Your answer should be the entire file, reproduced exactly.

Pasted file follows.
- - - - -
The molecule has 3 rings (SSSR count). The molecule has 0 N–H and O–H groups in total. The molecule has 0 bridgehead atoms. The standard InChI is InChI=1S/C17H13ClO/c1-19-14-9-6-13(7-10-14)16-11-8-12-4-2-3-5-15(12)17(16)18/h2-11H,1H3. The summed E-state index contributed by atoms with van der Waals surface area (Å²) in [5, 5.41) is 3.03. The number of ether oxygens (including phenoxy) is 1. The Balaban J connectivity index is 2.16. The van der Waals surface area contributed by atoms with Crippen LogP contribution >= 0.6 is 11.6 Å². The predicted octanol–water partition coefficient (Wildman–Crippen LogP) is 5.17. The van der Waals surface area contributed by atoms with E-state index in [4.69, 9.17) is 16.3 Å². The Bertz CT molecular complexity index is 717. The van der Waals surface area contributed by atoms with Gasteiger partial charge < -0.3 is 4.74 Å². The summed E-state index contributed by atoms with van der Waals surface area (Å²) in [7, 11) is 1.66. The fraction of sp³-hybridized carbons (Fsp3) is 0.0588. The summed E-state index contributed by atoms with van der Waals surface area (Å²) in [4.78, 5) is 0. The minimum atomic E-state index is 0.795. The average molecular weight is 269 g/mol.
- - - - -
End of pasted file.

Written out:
The molecule has 3 rings (SSSR count). The molecule has 0 N–H and O–H groups in total. The molecule has 0 bridgehead atoms. The standard InChI is InChI=1S/C17H13ClO/c1-19-14-9-6-13(7-10-14)16-11-8-12-4-2-3-5-15(12)17(16)18/h2-11H,1H3. The summed E-state index contributed by atoms with van der Waals surface area (Å²) in [5, 5.41) is 3.03. The number of ether oxygens (including phenoxy) is 1. The Balaban J connectivity index is 2.16. The van der Waals surface area contributed by atoms with Crippen LogP contribution >= 0.6 is 11.6 Å². The predicted octanol–water partition coefficient (Wildman–Crippen LogP) is 5.17. The van der Waals surface area contributed by atoms with E-state index in [4.69, 9.17) is 16.3 Å². The Bertz CT molecular complexity index is 717. The van der Waals surface area contributed by atoms with Gasteiger partial charge < -0.3 is 4.74 Å². The summed E-state index contributed by atoms with van der Waals surface area (Å²) in [7, 11) is 1.66. The fraction of sp³-hybridized carbons (Fsp3) is 0.0588. The summed E-state index contributed by atoms with van der Waals surface area (Å²) in [4.78, 5) is 0. The minimum atomic E-state index is 0.795. The average molecular weight is 269 g/mol.